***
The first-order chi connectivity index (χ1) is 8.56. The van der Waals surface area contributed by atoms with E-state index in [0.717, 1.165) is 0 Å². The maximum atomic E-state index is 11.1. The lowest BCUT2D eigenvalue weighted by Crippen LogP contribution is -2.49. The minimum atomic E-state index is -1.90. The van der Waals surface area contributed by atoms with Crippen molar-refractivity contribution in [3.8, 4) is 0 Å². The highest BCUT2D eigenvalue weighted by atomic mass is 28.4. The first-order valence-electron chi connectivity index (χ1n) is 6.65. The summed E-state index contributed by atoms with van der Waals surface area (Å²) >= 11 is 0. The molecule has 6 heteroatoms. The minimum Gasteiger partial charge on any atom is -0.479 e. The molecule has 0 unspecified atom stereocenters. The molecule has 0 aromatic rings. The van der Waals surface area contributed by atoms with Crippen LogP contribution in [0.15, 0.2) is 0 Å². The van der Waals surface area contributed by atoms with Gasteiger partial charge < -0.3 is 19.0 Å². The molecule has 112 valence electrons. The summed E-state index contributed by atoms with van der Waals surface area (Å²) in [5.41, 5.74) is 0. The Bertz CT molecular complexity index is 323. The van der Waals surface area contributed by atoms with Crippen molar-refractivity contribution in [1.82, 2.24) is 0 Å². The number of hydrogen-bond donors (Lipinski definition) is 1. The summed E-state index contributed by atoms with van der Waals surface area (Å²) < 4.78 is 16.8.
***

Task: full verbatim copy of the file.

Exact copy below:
The first-order chi connectivity index (χ1) is 8.56. The van der Waals surface area contributed by atoms with E-state index in [0.717, 1.165) is 0 Å². The maximum atomic E-state index is 11.1. The lowest BCUT2D eigenvalue weighted by Crippen LogP contribution is -2.49. The minimum atomic E-state index is -1.90. The van der Waals surface area contributed by atoms with Crippen molar-refractivity contribution in [3.8, 4) is 0 Å². The highest BCUT2D eigenvalue weighted by atomic mass is 28.4. The first-order valence-electron chi connectivity index (χ1n) is 6.65. The summed E-state index contributed by atoms with van der Waals surface area (Å²) >= 11 is 0. The molecule has 6 heteroatoms. The minimum Gasteiger partial charge on any atom is -0.479 e. The molecule has 0 unspecified atom stereocenters. The molecule has 0 aromatic rings. The van der Waals surface area contributed by atoms with Crippen LogP contribution in [0.15, 0.2) is 0 Å². The van der Waals surface area contributed by atoms with Gasteiger partial charge < -0.3 is 19.0 Å². The molecule has 112 valence electrons. The summed E-state index contributed by atoms with van der Waals surface area (Å²) in [5.41, 5.74) is 0. The Bertz CT molecular complexity index is 323. The van der Waals surface area contributed by atoms with Crippen molar-refractivity contribution in [1.82, 2.24) is 0 Å². The number of hydrogen-bond donors (Lipinski definition) is 1. The summed E-state index contributed by atoms with van der Waals surface area (Å²) < 4.78 is 16.8.